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Brainerd School Board: Hawking homes

The Brainerd School Board Monday night approved a plan to sell three homes the school district owns which sit across the street from Brainerd High School.

An overhead view of the block of property across South Fifth Street from Brainerd High School. The three buildings on school district-owned property are outlined in blue.
An overhead view of the block of property across South Fifth Street from Brainerd High School. The three buildings on school district-owned property are outlined in blue.

The Brainerd School Board Monday night approved a plan to sell three homes the school district owns which sit across the street from Brainerd High School.

The block in question is bordered by South Fifth and South Sixth streets and by Quince and Pine streets. The district currently owns eight lots of property on the block, with all eight of the lots adjoining. Homes sit on three of those eight lots.

The board approved a public bid process to sell those three homes and have them moved from the lots they sit on. The district will call for sealed bids in early November and open the bids around mid-December, said Steve Lund, director of business services. Anyone interested in purchasing the homes must move them from their current locations.

During the bidding process, there will be two inspection periods to allow people to come in and see the homes before bidding on them, Lund said. The district is selling the homes as-is, he said, so inspections allow people to assess the homes before buying them.

"We want people to come and take a very good look for themselves and see what they would potentially be looking at putting a bid in for," Lund said.

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Once purchased, the homes must be moved by mid-July, which gives the district time to remove any remaining debris and bring the lot to grade and seed with grass, Lund said.

Before demolishing the properties, the district should see if there's a market value for them, Lund said. The homes are in a variety of styles and in varying conditions, he said, and some of the homes might be harder to move than others.

The district won't set a minimum offer for each home, Lund said, and a bidder can bid on an individual home and doesn't have to bid on all three at once. If a bidder does submit a low offer, it still helps the district avoid demolition costs, he said, while providing some value to the community.

The district has been working with local attorney Brad Person in developing the sealed bid process and proposed terms of any potential sales, Lund said. Bidders will be required to submit a refundable earnest money deposit for $1,500 along with their bid.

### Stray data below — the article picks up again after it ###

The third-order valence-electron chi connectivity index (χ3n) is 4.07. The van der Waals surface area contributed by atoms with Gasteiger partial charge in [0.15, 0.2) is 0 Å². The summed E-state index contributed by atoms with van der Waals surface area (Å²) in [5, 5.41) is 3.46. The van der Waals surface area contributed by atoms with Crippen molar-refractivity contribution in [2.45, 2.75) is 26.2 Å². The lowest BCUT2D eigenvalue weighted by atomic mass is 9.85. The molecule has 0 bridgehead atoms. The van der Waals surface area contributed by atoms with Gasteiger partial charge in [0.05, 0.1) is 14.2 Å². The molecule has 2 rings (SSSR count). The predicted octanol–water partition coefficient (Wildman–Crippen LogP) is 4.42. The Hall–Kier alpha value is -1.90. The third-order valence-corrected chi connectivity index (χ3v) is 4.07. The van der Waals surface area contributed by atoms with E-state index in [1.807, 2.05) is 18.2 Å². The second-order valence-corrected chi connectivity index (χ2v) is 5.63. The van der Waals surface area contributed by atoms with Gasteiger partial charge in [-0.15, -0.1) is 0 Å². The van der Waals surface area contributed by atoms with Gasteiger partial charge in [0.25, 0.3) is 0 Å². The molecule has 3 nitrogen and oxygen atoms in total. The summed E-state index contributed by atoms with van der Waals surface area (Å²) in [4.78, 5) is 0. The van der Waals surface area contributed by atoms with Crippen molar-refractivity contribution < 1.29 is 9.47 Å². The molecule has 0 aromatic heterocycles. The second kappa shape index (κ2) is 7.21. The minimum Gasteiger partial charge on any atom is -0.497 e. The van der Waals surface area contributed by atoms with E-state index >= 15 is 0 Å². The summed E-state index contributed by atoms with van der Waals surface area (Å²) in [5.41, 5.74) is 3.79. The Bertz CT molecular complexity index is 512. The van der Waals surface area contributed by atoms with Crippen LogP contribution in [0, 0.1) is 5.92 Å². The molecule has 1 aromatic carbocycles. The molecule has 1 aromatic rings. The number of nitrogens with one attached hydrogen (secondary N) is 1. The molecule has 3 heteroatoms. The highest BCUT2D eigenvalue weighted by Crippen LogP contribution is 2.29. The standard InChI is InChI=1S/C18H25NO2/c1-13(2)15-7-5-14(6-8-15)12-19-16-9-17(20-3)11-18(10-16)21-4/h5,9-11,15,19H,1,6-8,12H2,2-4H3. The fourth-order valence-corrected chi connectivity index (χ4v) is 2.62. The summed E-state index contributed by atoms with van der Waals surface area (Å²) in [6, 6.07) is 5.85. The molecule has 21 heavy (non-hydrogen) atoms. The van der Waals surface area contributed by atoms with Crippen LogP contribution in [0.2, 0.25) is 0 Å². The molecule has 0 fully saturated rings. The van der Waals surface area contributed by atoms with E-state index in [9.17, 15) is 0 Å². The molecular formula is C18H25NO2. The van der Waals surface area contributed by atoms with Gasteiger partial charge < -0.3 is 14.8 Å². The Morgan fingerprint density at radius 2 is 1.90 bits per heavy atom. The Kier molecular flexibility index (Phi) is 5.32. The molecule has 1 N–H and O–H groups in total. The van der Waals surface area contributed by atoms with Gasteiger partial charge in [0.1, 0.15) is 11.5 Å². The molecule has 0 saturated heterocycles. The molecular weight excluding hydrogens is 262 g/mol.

If a public bid process shows no interest in the homes, the district would move forward with demolition of the structures in the summer of 2017.

Spurring action

The district is moving the homes because the city of Brainerd issued the district an improvement order for the house at 714 South Sixth St., Lund said. The district agrees with the order, Lund said, and has been delaying the improvements because of the district's long-range facilities plans.

The district doesn't see the improvements as a wise investment of resources, Lund said, because in the future, those properties aren't likely to be residential. Estimates for painting and construction repairs are nearly $10,000, he said.

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"We have to look at it through a broader and much longer-term lens," Lund said.

The school district has acquired properties on this block in recent years as they have become available, Lund said. There are no immediate plans for the block, he said, but it's valuable if the district wants to reinvest in the high school in the future. The block is also south of where Lincoln Education Center is located.

The district acquired 711 South Fifth St. in October 2013. The property includes a five-bedroom, two-bathroom story-and-a-half home with a two-car detached garage. The home and garage are in average condition, Lund reported, but have been vacant for about five years.

The district acquired 510 Pine St. in April 2016. The property includes a story-and-a-half home with a single car garage. The structures are in average to below-average condition, Lund said, and the most recent renters vacated the home in June.